The Indian Space Research Organization (ISRO) launched an earth observing satellite to gather pollution, soil and water data. Along with it 30 other micro and nanosatellites of eight other countries were launched on Thursday after a 16-hour countdown.
The 31 satellites were launched at 09:58 am in two different orbits by India’s Polar Satellite Launch Vehicle (PSLV C43) in its 45th flight.
According to ISRO, the Indian satellite, Hyper Spectral Imaging Satellite (HySIS), will help in monitoring pollution from industries. It will also have other applications in agriculture, geology, forestry, coastal zone study and inland water studies.
“HysIS is a very rare satellite with a super-sharp eye, and very few countries have indigenously mastered this technology,” said ISRO Chairman Dr K Sivan.
“HysIS is an earth observation satellite developed by ISRO. It was the primary satellite of the PSLV-C43 mission. The satellite was placed in 636 km polar sun synchronous orbit (SSO) with an inclination of 97.957 deg. The mission life of the satellite is 5 years,” ISRO said.
“The satellite will observe the surface of the earth and provide all the soil, water, vegetation and other data. Scientists may pick and choose what they want, but pollution monitoring will be possible,” an ISRO official said on the condition of anonymity.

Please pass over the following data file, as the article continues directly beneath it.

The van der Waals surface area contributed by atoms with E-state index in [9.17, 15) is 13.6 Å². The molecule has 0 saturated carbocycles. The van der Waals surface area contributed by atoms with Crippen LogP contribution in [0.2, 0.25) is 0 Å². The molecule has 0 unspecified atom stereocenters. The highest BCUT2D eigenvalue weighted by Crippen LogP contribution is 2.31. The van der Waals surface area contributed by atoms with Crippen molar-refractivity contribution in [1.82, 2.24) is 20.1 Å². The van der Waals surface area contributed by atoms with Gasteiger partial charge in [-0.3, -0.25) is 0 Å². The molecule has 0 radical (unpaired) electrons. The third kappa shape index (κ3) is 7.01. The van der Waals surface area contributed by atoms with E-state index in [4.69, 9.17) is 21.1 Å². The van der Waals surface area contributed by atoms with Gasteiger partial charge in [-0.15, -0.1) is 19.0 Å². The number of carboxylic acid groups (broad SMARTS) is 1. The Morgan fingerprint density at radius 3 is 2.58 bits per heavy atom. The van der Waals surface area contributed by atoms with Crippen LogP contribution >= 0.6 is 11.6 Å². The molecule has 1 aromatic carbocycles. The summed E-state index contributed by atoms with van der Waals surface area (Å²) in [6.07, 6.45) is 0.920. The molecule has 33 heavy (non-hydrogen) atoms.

The weight of the satellite is nearly 380 kg. It will be placed in a 636-km polar sun-synchronous orbit, where the satellite passes over any given geographical area of the earth when the inclination of the sun is the same. The satellite will have a five-year mission life.
ISRO holds the record for launching the highest number of satellites in a single mission – 104 – on February 15, 2017.
The co-passengers of HysIS include one microsatellite and 29 nanosatellites from Australia, Canada, Malaysia, the Netherlands, Spain, Columbia, Finland and the US. Of these, one microsatellite and 22 nanosatellites are from the United States.
“Our customers must be happy as all the babies have been delivered to their homes safely,” Dr Sivan said.
All eyes are now on the launch of GSAT-11, India’s heaviest communications satellite till date, from the French space port at Kourou in South America on December 5.
Next year, the ISRO will launch the Chandrayaan 2 to the moon, where ISRO hopes to place a rover.